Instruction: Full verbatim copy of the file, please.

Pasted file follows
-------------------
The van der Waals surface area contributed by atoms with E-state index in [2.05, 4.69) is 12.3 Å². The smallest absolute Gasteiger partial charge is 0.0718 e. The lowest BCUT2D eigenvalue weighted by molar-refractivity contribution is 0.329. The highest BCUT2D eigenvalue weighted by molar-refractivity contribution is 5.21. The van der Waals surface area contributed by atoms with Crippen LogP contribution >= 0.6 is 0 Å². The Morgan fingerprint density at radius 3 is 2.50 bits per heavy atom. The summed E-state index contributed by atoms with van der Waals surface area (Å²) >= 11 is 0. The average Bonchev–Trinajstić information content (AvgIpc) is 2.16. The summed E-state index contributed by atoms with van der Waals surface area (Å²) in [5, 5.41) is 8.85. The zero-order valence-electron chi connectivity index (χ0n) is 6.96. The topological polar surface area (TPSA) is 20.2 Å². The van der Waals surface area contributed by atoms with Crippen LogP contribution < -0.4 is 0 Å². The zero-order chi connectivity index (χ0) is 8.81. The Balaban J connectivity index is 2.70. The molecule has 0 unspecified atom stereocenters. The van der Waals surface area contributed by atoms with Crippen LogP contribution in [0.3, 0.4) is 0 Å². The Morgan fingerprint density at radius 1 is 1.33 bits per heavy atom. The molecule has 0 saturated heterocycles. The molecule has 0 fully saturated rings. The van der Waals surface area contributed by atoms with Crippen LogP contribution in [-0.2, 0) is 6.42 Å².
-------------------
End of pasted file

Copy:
The van der Waals surface area contributed by atoms with E-state index in [2.05, 4.69) is 12.3 Å². The smallest absolute Gasteiger partial charge is 0.0718 e. The lowest BCUT2D eigenvalue weighted by molar-refractivity contribution is 0.329. The highest BCUT2D eigenvalue weighted by molar-refractivity contribution is 5.21. The van der Waals surface area contributed by atoms with Crippen LogP contribution >= 0.6 is 0 Å². The Morgan fingerprint density at radius 3 is 2.50 bits per heavy atom. The summed E-state index contributed by atoms with van der Waals surface area (Å²) >= 11 is 0. The average Bonchev–Trinajstić information content (AvgIpc) is 2.16. The summed E-state index contributed by atoms with van der Waals surface area (Å²) in [5, 5.41) is 8.85. The zero-order valence-electron chi connectivity index (χ0n) is 6.96. The topological polar surface area (TPSA) is 20.2 Å². The van der Waals surface area contributed by atoms with Crippen LogP contribution < -0.4 is 0 Å². The zero-order chi connectivity index (χ0) is 8.81. The Balaban J connectivity index is 2.70. The molecule has 0 unspecified atom stereocenters. The van der Waals surface area contributed by atoms with Crippen LogP contribution in [0.3, 0.4) is 0 Å². The Morgan fingerprint density at radius 1 is 1.33 bits per heavy atom. The molecule has 0 saturated heterocycles. The molecule has 0 fully saturated rings. The van der Waals surface area contributed by atoms with Crippen LogP contribution in [-0.2, 0) is 6.42 Å².